It wasn’t long ago that American journalists were busy chronicling the record windfalls of big oil companies and American columnists were opining themselves dizzy over the question of what should be done with all those trillions of dollars. Conspicuously absent from the debate were any practical suggestions — such as, um, maybe spending the money on a whole bunch of buckets and some paper towels.
This week, however, in the wake of BP’s decision to shut down America’s largest domestic oil field because of some leaky pipes, the media has all of a sudden zeroed in on the state of oil infrastructure in this country.
“The vulnerability of U.S. pipelines, refineries and oil fields has become an ever-larger issue for the industry as energy demand and prices have risen sharply in recent years,” the Wall Street Journal reported yesterday. “Critics say the oil companies have underinvested in new production facilities, while older ones deteriorate as companies emphasize cost controls over maintenance.”
Yesterday, those critics could be found in seemingly all corners of the American media.
“As BP shuts down its corroding pipelines in Alaska’s North Slope, some analysts are wondering why the problem wasn’t caught sooner and say that the company’s problems foreshadow a larger mess with the world’s aging oil infrastructure,” reported CNN.
“It was almost guaranteed to happen,” the director of the Alaska project for the Natural Resources Defense Council told CNN. “These companies have not been putting the money into infrastructure up there.”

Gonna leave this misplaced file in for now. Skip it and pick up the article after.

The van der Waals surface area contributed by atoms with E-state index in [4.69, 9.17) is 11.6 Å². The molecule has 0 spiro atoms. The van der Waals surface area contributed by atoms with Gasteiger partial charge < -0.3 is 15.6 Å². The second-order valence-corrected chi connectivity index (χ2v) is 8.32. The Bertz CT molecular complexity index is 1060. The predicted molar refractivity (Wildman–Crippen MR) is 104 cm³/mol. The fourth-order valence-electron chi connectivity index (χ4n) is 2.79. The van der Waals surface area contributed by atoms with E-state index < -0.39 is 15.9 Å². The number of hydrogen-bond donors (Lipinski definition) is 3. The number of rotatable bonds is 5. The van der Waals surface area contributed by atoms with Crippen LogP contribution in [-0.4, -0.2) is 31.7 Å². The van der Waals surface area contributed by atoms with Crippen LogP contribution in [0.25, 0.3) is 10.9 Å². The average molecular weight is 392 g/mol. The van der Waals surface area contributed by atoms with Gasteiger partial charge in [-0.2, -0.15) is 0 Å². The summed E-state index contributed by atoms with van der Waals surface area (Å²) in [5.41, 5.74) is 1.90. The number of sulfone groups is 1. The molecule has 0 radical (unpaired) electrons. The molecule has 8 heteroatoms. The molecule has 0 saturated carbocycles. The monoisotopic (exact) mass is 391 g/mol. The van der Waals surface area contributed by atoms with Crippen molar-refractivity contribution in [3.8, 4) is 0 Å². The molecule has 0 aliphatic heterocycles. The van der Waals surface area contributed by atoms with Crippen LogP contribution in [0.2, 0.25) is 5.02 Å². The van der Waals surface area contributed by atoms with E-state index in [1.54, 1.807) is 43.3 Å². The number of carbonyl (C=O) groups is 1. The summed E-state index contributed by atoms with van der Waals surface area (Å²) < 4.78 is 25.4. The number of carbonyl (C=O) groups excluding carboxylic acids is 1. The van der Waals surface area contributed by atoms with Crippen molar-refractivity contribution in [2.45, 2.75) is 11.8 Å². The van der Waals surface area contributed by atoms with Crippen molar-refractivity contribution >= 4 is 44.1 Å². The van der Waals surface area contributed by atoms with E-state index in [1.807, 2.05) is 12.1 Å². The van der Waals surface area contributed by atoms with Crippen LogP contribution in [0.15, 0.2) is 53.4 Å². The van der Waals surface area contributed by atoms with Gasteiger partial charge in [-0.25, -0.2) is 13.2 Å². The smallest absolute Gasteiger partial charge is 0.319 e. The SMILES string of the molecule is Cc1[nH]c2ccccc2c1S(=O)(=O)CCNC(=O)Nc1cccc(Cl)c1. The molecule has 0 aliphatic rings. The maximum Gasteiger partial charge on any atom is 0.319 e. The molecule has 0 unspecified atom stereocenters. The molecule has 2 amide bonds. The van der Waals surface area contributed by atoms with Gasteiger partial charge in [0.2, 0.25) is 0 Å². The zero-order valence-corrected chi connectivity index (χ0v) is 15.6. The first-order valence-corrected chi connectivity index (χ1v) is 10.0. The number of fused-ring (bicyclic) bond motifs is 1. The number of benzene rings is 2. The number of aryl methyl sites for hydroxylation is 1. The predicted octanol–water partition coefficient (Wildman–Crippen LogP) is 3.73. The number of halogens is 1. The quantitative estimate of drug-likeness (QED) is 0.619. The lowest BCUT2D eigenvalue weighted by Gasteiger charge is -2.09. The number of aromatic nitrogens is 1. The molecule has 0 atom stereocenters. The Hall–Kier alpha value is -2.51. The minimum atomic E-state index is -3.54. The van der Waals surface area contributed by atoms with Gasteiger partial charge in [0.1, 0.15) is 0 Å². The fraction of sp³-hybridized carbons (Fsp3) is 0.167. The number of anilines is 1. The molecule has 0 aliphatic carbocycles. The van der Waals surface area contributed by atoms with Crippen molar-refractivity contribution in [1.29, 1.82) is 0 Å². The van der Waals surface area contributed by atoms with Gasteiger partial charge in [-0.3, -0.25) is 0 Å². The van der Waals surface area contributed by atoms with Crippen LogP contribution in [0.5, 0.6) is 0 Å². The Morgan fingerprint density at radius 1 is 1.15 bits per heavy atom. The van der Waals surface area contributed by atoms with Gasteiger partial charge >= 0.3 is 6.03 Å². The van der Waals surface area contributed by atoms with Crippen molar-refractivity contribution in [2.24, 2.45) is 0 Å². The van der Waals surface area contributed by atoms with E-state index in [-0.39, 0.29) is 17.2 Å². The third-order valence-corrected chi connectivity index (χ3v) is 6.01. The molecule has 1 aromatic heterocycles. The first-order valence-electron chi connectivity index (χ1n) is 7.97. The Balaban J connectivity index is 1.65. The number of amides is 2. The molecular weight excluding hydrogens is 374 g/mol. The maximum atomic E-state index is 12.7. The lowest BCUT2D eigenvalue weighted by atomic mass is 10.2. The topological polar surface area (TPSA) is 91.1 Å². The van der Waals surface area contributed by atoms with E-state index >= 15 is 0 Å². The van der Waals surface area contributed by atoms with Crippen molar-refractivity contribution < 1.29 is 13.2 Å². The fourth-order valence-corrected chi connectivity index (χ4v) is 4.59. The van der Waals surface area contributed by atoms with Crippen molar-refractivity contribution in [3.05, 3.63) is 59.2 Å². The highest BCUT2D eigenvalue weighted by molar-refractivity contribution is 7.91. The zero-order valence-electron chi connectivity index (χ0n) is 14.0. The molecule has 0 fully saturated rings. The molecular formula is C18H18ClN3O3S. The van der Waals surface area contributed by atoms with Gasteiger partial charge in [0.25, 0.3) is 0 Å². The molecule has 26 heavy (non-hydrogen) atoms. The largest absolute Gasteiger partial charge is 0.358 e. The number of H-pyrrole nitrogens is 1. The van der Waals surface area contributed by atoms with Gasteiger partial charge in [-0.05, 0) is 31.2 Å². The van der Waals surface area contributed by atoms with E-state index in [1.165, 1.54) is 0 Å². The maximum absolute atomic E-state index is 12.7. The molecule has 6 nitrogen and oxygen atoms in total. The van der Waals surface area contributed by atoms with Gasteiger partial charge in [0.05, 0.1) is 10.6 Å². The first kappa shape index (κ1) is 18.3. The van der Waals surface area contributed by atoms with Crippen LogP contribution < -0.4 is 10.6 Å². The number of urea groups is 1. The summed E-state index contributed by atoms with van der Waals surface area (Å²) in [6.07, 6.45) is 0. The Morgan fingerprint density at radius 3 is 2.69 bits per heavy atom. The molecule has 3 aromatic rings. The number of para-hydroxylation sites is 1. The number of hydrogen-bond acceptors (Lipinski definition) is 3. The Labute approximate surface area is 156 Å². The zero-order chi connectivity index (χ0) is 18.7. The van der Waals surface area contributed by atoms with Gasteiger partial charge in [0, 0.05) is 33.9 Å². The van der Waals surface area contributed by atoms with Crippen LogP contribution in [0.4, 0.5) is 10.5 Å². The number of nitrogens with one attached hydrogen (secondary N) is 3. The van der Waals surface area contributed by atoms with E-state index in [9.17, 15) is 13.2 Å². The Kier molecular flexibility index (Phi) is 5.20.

Those ubiquitous critics, however, were nowhere to be found in one curiously timed article that appeared yesterday in the Washington Times.
The piece offered a rosy assessment of the oil industry’s long-term investment strategies without ever mentioning that nagging little oil shutdown or that pesky question of aging infrastructure.
“Big Oil’s record profits attract attention and outrage, but an independent study has found that oil companies do exactly what economic textbooks say they should do with all that money: They invest it in oil exploration and development efforts that eventually should relieve pressure on prices,” reported the Times.
While the Times was busy delivering the good news about oil companies acting to relieve prices, news of the Alaskan shutdown was ratcheting already high oil prices even higher.
So with the article’s author willfully ignoring the Alaskan-sized news hook, what bit of news was driving publication of the story? According to the Times, the insight came courtesy of a study by the Ernst & Young accounting firm.
“The Ernst & Young study, which was not done on behalf of any client firms, confirms what the oil companies have been saying about the high cost and difficulty of exploiting the world’s remaining petroleum reserves,” reported the Times.
A brief search of the Ernst & Young Web site, however, failed to turn up any recently published studies about the oil industry, though back in February, the accounting firm did produce a report entitled, “Investment and Other Uses of Cash Flow By the Oil Industry.” That study was prepared for the American Petroleum Institute, which subsequently promoted the report on its Web site.
Could that be the study in question?
Actually, no. According to the Ernst & Young public relations department, the study at the heart of the Times article wasn’t really a study at all — but rather “an analysis done for a bylined article” which Ernst & Young pitched to various news outlets including the Times (the full article is expected to appear at some later date in the Houston Business Journal).
In other words, in the midst of this year’s largest domestic oil crisis, the Times is happily taking its cues from an accounting firm’s PR department. After all, who has time to scour Alaska for a relevant news angle when you can simply scour your inbox.